In evaluating the enforceability of a liquidated damages clause, the court will most certainly look at the bargaining power of the parties.

When the contracting parties are of equal power and sophistication, the courts will have less of a concern enforcing a liquidated damages clause provided the objective remains compensatory and not punitive.

On the other hand, if a party was forced to enter into a contract of adhesion or the parties are disproportionate in their level of expertise and power, the courts will consider the likely harm of enforcing liquidated damages clause against the most vulnerable party.

Benefits of liquidated damages clause

An important benefit of including a liquidated damages clause in your contract is with respect to the element of predictability

Benefits for the payor 

In other words, the contracting parties have a clear understanding of what may be the potential cost or damages in the event of a breach.

What’s more, the liquidated damages quantum or amount was duly negotiated by both parties and can be considered a more reasonable and fair assessment of the damages.

For instance, if a contractor fails to deliver a project, he or she will know that for every day of delay, the cost will be $250 or $500.

The damages are predictable.

Without a liquidated damages clause, a party can claim an unpredictable amount of damages.

Benefits for the beneficiary 

The beneficiary of the liquidated damages will also see important benefits.

The liquidated damages provision will serve as a reassurance that the other party is serious about getting the job done.

If the job is not done or there’s a breach, the beneficiary of liquidated damages can invoke the same without having to prove actual damages.

It’s sort of like an insurance policy against the breach of the other party.

Liquidated damages calculation 

The calculation of liquidated damages is important from an enforceability perspective.

The beneficiary of the damages must be able to demonstrate that the liquidated damages are:

  1. A fair assessment of actual damages 
  2. The assessment is reasonable in the circumstances 
  3. The amounts are not exorbitant 
  4. The amounts are not disproportional to the actual damages suffered 

To that effect, the calculation of liquidated damages is in light of the non-breaching party’s actual damages.

For example, if a company calculates liquidated damages as a multiplier of its gross revenue when the breaching party’s role affected a minor aspect of the company’s operations, the court may not enforce this clause.

There is no right or wrong way of calculating liquidated damages.

What’s important is that the amount should not be seen as punitive, a penalty or a fine.

The purpose of the liquidated damages is to compensate the non-breaching party for a genuine and real loss due to the breach of the other party.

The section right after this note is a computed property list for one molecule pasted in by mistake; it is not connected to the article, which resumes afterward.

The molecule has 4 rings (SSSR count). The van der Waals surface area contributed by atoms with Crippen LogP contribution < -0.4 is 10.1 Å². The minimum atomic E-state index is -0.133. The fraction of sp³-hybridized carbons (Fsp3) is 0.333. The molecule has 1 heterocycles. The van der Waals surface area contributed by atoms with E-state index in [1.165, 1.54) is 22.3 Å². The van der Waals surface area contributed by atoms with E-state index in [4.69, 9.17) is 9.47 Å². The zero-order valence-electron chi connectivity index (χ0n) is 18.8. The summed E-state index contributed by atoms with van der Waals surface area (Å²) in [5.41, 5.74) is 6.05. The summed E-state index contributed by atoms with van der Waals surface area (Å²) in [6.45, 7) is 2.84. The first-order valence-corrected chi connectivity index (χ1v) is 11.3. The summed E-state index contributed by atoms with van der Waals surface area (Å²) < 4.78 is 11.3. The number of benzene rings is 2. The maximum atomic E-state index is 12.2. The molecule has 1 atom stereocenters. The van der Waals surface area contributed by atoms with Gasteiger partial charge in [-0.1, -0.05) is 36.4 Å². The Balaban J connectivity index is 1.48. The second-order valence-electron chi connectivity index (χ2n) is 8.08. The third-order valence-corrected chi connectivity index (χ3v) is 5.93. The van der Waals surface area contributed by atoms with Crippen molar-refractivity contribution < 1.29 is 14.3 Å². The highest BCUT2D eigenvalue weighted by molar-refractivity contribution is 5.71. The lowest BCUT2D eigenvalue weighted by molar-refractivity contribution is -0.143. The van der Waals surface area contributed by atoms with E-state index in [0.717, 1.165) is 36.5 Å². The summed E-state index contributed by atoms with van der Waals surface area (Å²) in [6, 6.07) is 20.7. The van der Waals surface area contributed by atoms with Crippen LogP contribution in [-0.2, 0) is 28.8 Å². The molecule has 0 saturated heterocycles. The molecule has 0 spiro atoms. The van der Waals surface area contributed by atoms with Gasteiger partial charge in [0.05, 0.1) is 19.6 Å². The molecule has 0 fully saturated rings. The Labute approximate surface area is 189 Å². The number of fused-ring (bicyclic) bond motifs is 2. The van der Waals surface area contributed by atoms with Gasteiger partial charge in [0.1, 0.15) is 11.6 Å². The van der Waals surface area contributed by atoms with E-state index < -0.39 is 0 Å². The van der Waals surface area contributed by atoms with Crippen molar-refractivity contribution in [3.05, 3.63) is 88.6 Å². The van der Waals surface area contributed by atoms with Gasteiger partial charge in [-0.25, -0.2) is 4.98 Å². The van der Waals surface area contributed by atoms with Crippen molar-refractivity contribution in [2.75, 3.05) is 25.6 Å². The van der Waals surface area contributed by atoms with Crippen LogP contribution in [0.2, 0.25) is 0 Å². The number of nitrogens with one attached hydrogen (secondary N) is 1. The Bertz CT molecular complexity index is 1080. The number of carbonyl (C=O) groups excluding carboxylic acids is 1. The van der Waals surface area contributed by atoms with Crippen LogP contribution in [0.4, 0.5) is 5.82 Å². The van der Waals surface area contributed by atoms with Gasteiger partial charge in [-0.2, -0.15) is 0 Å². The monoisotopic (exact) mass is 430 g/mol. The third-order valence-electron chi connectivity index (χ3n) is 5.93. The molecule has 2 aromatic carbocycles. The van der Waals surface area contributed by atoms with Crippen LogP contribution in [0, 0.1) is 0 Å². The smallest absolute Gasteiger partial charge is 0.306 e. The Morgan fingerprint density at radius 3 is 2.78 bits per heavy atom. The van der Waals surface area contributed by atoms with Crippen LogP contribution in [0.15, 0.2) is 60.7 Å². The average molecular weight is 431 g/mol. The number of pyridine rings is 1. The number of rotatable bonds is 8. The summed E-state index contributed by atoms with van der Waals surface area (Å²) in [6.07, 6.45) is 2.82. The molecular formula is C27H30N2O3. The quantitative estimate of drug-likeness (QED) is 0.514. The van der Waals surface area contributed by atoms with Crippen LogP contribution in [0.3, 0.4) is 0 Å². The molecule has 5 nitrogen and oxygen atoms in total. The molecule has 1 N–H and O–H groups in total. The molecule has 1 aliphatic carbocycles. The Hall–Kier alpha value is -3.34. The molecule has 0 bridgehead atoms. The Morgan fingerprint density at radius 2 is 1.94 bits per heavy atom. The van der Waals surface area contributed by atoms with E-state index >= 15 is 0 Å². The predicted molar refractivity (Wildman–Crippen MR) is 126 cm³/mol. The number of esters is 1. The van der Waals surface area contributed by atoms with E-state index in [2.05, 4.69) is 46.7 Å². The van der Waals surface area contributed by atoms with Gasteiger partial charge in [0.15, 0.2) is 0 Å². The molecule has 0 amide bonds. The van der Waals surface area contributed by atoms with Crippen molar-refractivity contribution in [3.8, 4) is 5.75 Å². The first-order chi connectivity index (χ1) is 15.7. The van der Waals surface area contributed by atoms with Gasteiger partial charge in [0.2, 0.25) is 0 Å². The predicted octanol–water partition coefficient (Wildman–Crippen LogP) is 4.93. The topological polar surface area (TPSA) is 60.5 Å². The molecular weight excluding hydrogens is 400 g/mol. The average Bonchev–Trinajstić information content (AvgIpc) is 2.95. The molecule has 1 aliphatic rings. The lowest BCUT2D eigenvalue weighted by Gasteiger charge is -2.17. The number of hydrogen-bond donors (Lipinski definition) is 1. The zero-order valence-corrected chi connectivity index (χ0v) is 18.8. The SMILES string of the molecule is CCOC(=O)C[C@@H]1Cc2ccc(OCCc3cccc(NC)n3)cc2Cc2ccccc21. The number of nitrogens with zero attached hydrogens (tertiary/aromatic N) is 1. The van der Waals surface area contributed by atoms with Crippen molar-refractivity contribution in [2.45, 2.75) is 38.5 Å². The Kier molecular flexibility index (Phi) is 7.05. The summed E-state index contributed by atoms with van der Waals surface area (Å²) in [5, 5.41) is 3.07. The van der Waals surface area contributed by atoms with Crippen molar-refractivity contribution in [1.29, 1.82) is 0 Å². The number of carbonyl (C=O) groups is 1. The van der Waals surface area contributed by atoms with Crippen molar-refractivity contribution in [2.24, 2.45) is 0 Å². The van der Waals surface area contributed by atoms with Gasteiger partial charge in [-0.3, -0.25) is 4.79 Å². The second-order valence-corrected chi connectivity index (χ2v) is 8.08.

Liquidated damages example 

Liquidated damages are a way for parties to estimate actual damages a non-breaching party may suffer due to the breach of the other.

Trade secret infringement 

A good example of when liquidated damages may be useful is in the context of software development and the technology industry.

Quite often, in the technology space, companies keep their valuable assets as a trade secret.

In other words, a software company may not copyright their software source code or file for patents and so on.

If a person breaches a software company’s trade secret, that can cause significant damages to the software company but the actual amount may be difficult to prove.

In this context, a liquidated damages clause can serve as an estimate of a software company’s actual damages should a contractual party infringes its trade secrets.

Breach of confidentiality obligations

A company may suffer damages due to a party’s breach of confidentiality obligations.

For example, if a company is working on a brand new innovative product, the design, the specifications, the studies and market research behind the scene represent highly valuable and sensitive information for a company.

If a supplier or a designer working on the project fails to protect the confidentiality of the information, the company may suffer damages due to the information falling in the hands of competitors and the market.

A liquidated damages clause can be useful in quantifying a company’s damages otherwise hard to establish due to another party’s failure.

Real estate transactions 

Quite often, liquidated damages clauses can be found in real estate transactions where the specific amount of a potential actual damage may be hard to determine.

For example, imagine a party intends to purchase another’s real estate property for $300,000.

The offering party can make a purchase offer and deposit an amount of $10,000 to demonstrate his or her seriousness.

However, if the offering party backs out of the transaction, the $10,000 will be paid to the seller as liquidated damages to compensate for the failure to pursue the transaction.

The seller will not need to prove that he or she actually lost $10,000 as the parties had agreed to the deposit to represent the seller’s liquidated damages should the buyer back out.

Frequently asked questions

What is the difference between liquidated damages and penalty?

Liquidated damages represent a fair and reasonable estimate of damages a party may suffer due to the contractual breach of another party.

The aim of liquidated damages is to compensate a party for actual damages suffered.

The key term here is “compensate”.

On the other hand, a penalty clause or a penalty is intended to punish a contractual party for certain acts or omissions.

The nature of a penalty clause is to go over and above the compensation of actual damages but the punish the breaching party for their failure.

If liquidated damages are viewed as punitive in nature, the courts will not enforce it.

Can you recover liquidated damages and actual damages?

No, you can’t.

A party should either claim actual damages or liquidated damages intended to estimate hard-to-define but “actual” damages.

A party invoking both liquidated damages and actual damages is essentially double-dipping.

The purpose of liquidated damages is to compensate a party for potential but actual damages that may be difficult to prove or establish.

Going for actual damages or liquidated damages may be a strategic decision but they cannot be claimed cumulatively.

What are unliquidated damages?

Unliquidated damages are damages that are not sufficiently certain.

Unliquidated damages could be difficult to calculate mathematically or can even be subject to a contingency.

When damages are said to be unliquidated, they are pretty much non-calculable.